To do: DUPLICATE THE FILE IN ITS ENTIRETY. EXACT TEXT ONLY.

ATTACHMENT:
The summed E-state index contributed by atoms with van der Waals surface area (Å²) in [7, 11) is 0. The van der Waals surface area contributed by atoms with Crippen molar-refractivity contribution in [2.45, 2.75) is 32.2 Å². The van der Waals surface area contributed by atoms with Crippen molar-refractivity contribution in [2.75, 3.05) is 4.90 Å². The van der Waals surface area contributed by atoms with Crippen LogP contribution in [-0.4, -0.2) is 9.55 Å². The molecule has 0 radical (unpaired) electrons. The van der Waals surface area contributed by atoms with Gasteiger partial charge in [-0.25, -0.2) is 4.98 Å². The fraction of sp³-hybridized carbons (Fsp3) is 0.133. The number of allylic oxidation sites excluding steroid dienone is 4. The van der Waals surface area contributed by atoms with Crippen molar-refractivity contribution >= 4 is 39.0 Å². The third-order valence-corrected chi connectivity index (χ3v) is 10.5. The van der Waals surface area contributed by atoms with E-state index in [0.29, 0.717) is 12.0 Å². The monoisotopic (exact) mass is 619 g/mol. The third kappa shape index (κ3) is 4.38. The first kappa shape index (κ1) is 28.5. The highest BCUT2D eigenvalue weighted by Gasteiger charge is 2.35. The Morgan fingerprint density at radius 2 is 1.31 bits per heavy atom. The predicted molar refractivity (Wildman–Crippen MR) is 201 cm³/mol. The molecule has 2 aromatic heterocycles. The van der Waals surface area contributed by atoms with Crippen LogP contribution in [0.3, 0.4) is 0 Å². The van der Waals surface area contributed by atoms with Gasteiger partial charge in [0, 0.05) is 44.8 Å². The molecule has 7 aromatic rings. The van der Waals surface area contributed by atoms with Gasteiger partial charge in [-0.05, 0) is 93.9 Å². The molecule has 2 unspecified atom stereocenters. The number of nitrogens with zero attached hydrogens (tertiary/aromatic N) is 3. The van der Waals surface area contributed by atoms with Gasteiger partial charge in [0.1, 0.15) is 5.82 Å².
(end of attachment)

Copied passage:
The summed E-state index contributed by atoms with van der Waals surface area (Å²) in [7, 11) is 0. The van der Waals surface area contributed by atoms with Crippen molar-refractivity contribution in [2.45, 2.75) is 32.2 Å². The van der Waals surface area contributed by atoms with Crippen molar-refractivity contribution in [2.75, 3.05) is 4.90 Å². The van der Waals surface area contributed by atoms with Crippen LogP contribution in [-0.4, -0.2) is 9.55 Å². The molecule has 0 radical (unpaired) electrons. The van der Waals surface area contributed by atoms with Gasteiger partial charge in [-0.25, -0.2) is 4.98 Å². The fraction of sp³-hybridized carbons (Fsp3) is 0.133. The number of allylic oxidation sites excluding steroid dienone is 4. The van der Waals surface area contributed by atoms with Crippen molar-refractivity contribution >= 4 is 39.0 Å². The third-order valence-corrected chi connectivity index (χ3v) is 10.5. The van der Waals surface area contributed by atoms with E-state index in [0.29, 0.717) is 12.0 Å². The monoisotopic (exact) mass is 619 g/mol. The third kappa shape index (κ3) is 4.38. The first kappa shape index (κ1) is 28.5. The highest BCUT2D eigenvalue weighted by Gasteiger charge is 2.35. The Morgan fingerprint density at radius 2 is 1.31 bits per heavy atom. The predicted molar refractivity (Wildman–Crippen MR) is 201 cm³/mol. The molecule has 2 aromatic heterocycles. The van der Waals surface area contributed by atoms with Crippen LogP contribution in [0.3, 0.4) is 0 Å². The van der Waals surface area contributed by atoms with Gasteiger partial charge in [0, 0.05) is 44.8 Å². The molecule has 7 aromatic rings. The van der Waals surface area contributed by atoms with Gasteiger partial charge in [-0.05, 0) is 93.9 Å². The molecule has 2 unspecified atom stereocenters. The number of nitrogens with zero attached hydrogens (tertiary/aromatic N) is 3. The van der Waals surface area contributed by atoms with Gasteiger partial charge in [0.1, 0.15) is 5.82 Å².